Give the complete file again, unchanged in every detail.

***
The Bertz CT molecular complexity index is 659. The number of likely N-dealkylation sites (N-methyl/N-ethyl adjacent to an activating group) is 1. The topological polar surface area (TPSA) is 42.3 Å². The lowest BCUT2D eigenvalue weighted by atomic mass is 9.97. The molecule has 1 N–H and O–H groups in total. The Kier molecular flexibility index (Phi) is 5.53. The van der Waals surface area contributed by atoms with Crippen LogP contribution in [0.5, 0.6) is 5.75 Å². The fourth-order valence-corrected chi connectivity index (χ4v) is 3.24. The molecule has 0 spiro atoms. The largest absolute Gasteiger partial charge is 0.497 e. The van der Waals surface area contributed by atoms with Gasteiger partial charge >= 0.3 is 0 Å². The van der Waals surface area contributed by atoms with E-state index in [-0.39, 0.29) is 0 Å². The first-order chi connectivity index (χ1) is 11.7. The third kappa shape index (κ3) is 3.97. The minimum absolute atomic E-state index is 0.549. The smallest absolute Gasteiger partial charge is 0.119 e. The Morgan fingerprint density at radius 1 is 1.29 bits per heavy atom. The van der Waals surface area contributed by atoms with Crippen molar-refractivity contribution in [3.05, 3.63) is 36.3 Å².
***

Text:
The Bertz CT molecular complexity index is 659. The number of likely N-dealkylation sites (N-methyl/N-ethyl adjacent to an activating group) is 1. The topological polar surface area (TPSA) is 42.3 Å². The lowest BCUT2D eigenvalue weighted by atomic mass is 9.97. The molecule has 1 N–H and O–H groups in total. The Kier molecular flexibility index (Phi) is 5.53. The van der Waals surface area contributed by atoms with Crippen LogP contribution in [0.5, 0.6) is 5.75 Å². The fourth-order valence-corrected chi connectivity index (χ4v) is 3.24. The molecule has 0 spiro atoms. The largest absolute Gasteiger partial charge is 0.497 e. The van der Waals surface area contributed by atoms with Gasteiger partial charge >= 0.3 is 0 Å². The van der Waals surface area contributed by atoms with E-state index in [-0.39, 0.29) is 0 Å². The first-order chi connectivity index (χ1) is 11.7. The third kappa shape index (κ3) is 3.97. The minimum absolute atomic E-state index is 0.549. The smallest absolute Gasteiger partial charge is 0.119 e. The Morgan fingerprint density at radius 1 is 1.29 bits per heavy atom. The van der Waals surface area contributed by atoms with Crippen molar-refractivity contribution in [3.05, 3.63) is 36.3 Å².